The latest scandal to engulf the banks centres on something called LIBOR - basically, an average interest rate UK banks pay other banks, which is used as a reference rate on all sorts of derivatives. Barclay's Bank in the UK has been fined £290 million for attempting to rig this rate. As a result, the bank's chairman has resigned in disgrace (though of course he's collecting a £2 million payout on the way to the exit).
But as London Banker points out, the scandal probably goes much wider than this. LIBOR is just one of hundreds or thousands of such reference rates, all of which are open to this sort of manipulation:
What I suspect is that this is not a flaw but a feature of modern financial markets. And if it was happening in LIBOR for between 5 and 15 years, then the business model has been profitably replicated to many other quotation-based reference prices.Casino capitalism is simply rotten, based on fraud at the highest levels. Its time for a cleanout. And the first stage of that has to be putting the bankers who have stolen from us where they belong: in jail with the other thieves.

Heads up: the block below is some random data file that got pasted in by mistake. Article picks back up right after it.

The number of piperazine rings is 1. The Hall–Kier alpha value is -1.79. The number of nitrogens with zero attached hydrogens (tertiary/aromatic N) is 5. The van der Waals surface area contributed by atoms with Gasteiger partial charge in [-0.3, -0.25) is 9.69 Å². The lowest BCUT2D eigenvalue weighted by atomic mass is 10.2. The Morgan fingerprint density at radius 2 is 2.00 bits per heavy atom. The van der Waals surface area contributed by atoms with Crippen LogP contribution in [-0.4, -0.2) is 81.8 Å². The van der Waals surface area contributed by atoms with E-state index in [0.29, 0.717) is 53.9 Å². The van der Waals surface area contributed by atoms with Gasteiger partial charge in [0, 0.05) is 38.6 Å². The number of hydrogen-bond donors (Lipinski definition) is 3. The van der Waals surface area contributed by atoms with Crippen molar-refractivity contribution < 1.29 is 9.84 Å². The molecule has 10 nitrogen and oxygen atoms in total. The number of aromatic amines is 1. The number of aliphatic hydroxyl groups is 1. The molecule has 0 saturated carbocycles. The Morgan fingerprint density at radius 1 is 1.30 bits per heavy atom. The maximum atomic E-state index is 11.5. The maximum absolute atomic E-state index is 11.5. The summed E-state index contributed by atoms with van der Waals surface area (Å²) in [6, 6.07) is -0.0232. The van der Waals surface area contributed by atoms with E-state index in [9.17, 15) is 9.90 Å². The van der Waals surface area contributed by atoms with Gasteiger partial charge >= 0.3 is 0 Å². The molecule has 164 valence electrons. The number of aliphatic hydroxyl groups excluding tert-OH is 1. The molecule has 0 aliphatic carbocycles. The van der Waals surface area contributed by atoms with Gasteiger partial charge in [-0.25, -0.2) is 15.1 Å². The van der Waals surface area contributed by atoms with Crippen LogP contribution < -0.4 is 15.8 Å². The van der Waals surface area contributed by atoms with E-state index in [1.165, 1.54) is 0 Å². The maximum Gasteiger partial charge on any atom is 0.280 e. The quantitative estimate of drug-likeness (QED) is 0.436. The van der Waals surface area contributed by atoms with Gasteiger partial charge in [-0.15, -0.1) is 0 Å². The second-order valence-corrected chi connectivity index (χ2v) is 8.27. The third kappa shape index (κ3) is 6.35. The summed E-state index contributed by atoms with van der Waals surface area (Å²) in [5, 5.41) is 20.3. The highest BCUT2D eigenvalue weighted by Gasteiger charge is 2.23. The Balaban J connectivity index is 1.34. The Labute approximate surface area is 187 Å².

How has it been possible for banks to grow from less than 4 per cent of the global economy to more than 12 per cent of the global economy without impoverishing others? How has it been possible for profits in the financial sector to be consistently higher than profits from other human endeavors with more tangible products or impacts on our daily lives - such as agriculture, transport, health care or utilities? How has it been possible that banks derive their profits not from the protected and regulated activities of deposit-taking and lending, but from the unsupervised and often unknowable escalation of off-balance sheet assets and liabilities? How has it been possible that pension savings have increased while pension returns have declined to the point where only bankers can expect a comfortable old age? Global banks have built the casinos and tilted the odds in the house's favour by rigging the data that determines the outcomes of most of the bets on the table. Every one of us that sits at the table long enough - whether saver, investor, borrower, taxpayer or pensioner - will be a loser. It is not a flaw; it is a feature.